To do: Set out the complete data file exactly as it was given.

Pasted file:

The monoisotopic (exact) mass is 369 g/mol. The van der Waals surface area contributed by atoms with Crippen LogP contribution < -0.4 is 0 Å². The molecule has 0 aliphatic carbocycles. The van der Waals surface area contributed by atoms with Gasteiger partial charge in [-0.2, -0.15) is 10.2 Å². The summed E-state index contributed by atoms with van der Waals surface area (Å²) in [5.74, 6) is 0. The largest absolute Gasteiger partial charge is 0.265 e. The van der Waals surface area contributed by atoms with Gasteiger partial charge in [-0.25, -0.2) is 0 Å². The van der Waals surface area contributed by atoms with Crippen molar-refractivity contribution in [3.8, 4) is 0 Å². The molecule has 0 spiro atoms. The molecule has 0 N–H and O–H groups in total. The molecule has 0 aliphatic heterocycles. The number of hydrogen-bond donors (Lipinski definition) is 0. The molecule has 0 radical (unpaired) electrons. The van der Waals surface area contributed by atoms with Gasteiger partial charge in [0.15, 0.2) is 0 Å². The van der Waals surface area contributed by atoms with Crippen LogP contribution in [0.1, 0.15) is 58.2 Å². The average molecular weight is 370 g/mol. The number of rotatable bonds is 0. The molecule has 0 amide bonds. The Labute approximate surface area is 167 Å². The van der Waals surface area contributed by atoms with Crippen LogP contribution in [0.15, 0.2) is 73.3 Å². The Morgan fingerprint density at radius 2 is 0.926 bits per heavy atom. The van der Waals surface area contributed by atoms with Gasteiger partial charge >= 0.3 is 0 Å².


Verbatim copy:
The monoisotopic (exact) mass is 369 g/mol. The van der Waals surface area contributed by atoms with Crippen LogP contribution < -0.4 is 0 Å². The molecule has 0 aliphatic carbocycles. The van der Waals surface area contributed by atoms with Gasteiger partial charge in [-0.2, -0.15) is 10.2 Å². The summed E-state index contributed by atoms with van der Waals surface area (Å²) in [5.74, 6) is 0. The largest absolute Gasteiger partial charge is 0.265 e. The van der Waals surface area contributed by atoms with Gasteiger partial charge in [-0.25, -0.2) is 0 Å². The van der Waals surface area contributed by atoms with Crippen molar-refractivity contribution in [3.8, 4) is 0 Å². The molecule has 0 spiro atoms. The molecule has 0 N–H and O–H groups in total. The molecule has 0 aliphatic heterocycles. The number of hydrogen-bond donors (Lipinski definition) is 0. The molecule has 0 radical (unpaired) electrons. The van der Waals surface area contributed by atoms with Gasteiger partial charge in [0.15, 0.2) is 0 Å². The van der Waals surface area contributed by atoms with Crippen LogP contribution in [0.1, 0.15) is 58.2 Å². The average molecular weight is 370 g/mol. The number of rotatable bonds is 0. The molecule has 0 amide bonds. The Labute approximate surface area is 167 Å². The van der Waals surface area contributed by atoms with Crippen LogP contribution in [0.15, 0.2) is 73.3 Å². The Morgan fingerprint density at radius 2 is 0.926 bits per heavy atom. The van der Waals surface area contributed by atoms with Gasteiger partial charge >= 0.3 is 0 Å².